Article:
72989.pdf (272.4 kB)
Reparative properties of the traditional Chinese medicine Cordyceps sinensis (Chinese caterpillar mushroom) using HT29 cell culture and rat gastric damage models of injury
journal contributionposted on 2023-05-17, 08:09 authored by Marchbank, T, Ojobo, E, Playford, CJ, Playford, RJ
Cordyceps sinensis (CS) is a traditional Chinese medicine and health food used to support many organ systems. It is commercially produced by cultivation in a liquid medium or on a solid (grain/potato) phase. We tested the effects of hot water extracts of liquid-phase and solid-phase commercially grown CS on its ability to influence proliferation (using Alamar blue, an oxidation/reduction indicator), migration (serial-wounded monolayer photomicroscopy), invasion through collagen gel (fluorometric assay) and indomethacin-induced apoptosis (active caspase-3 colorimetric assay) of human colon cancer HT29 cells. An in vivo study used a rat gastric damage model (indomethacin 20 mg/kg and 4 h restraint with oral administration). The CS extract stimulated cell proliferation threefold when added at 10 mg/ml (P<0.01). Cell migration increased by 69% and invasion by 17% when CS was added at 5 mg/ml (P<0.01). The results also showed that 93% of the pro-proliferative activity was soluble in ethanol, whereas pro-migratory activity was divided (61:49) into both ethanol-soluble and ethanol-insoluble sub-fractions. Indomethacin-induced apoptosis was not affected by the presence of CS. CS reduced the amount of gastric injury by 63% when administered orally at 20 mg/ml (P<0.01), the results being similar to using the potent cytoprotective agent epidermal growth factor at 25 mu g/ml (83% reduction). We conclude that both methods of cultivated CS possess biological activity when analysed using a variety of gut models of injury and repair. Functional foods, such as CS, could provide a novel approach for the prevention and treatment of injury to the bowel.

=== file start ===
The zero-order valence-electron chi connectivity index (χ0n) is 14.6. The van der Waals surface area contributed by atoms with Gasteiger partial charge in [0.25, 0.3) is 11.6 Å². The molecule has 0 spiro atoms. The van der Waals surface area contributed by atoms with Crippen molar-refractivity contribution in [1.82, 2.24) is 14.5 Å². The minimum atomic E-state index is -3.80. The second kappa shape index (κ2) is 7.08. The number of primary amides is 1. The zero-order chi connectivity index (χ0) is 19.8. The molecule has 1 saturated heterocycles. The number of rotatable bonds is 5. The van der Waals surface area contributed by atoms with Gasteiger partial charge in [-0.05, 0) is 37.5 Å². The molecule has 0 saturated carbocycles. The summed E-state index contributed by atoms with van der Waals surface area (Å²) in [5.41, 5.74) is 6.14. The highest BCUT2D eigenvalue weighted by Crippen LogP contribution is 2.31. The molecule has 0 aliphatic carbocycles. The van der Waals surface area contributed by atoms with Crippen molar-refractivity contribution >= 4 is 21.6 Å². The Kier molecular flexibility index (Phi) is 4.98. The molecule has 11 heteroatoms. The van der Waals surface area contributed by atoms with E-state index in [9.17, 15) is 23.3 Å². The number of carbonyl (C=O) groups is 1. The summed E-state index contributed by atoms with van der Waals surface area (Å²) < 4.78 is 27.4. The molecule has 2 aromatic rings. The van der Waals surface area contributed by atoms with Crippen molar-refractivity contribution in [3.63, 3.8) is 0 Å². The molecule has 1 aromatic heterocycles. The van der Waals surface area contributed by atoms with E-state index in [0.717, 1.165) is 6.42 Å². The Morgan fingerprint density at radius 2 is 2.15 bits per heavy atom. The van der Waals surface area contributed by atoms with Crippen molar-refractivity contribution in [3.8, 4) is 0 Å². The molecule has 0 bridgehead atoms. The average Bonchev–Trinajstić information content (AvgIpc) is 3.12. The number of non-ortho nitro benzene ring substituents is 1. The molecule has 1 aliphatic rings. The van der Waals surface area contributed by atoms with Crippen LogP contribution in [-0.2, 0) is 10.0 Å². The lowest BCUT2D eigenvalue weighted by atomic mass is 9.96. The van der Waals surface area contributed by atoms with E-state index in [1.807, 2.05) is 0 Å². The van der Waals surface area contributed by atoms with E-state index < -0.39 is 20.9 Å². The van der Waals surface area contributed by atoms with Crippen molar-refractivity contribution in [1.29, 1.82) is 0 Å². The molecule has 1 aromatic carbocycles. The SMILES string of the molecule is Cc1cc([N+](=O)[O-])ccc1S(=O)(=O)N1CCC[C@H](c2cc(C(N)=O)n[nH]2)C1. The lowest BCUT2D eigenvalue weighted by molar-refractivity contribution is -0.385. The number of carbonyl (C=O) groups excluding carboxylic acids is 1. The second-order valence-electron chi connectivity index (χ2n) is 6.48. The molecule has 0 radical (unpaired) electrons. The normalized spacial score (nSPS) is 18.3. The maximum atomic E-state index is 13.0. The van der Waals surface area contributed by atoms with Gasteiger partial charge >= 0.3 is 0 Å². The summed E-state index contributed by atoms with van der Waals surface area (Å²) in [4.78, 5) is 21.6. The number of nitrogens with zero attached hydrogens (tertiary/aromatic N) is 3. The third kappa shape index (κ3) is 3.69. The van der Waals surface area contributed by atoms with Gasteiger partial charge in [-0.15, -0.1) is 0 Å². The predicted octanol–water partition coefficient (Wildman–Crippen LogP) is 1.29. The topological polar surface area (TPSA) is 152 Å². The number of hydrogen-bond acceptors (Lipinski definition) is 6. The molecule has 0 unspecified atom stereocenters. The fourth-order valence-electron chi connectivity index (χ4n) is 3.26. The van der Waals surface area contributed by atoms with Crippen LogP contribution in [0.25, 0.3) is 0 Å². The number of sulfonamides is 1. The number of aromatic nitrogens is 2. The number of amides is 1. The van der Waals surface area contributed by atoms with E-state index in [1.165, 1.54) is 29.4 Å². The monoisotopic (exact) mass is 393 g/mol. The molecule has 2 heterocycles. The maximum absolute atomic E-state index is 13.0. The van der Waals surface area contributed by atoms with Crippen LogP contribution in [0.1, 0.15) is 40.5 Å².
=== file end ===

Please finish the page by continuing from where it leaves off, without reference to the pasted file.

Publication titleThe British Journal of Nutrition: An International Journal of Nutritional Science
Department/SchoolCollege Office - College of Health and Medicine
Place of publicationC/O Publishing Division, Wallingford, England, Oxon, Ox10 8De
Rights statementCopyright The Authors 2011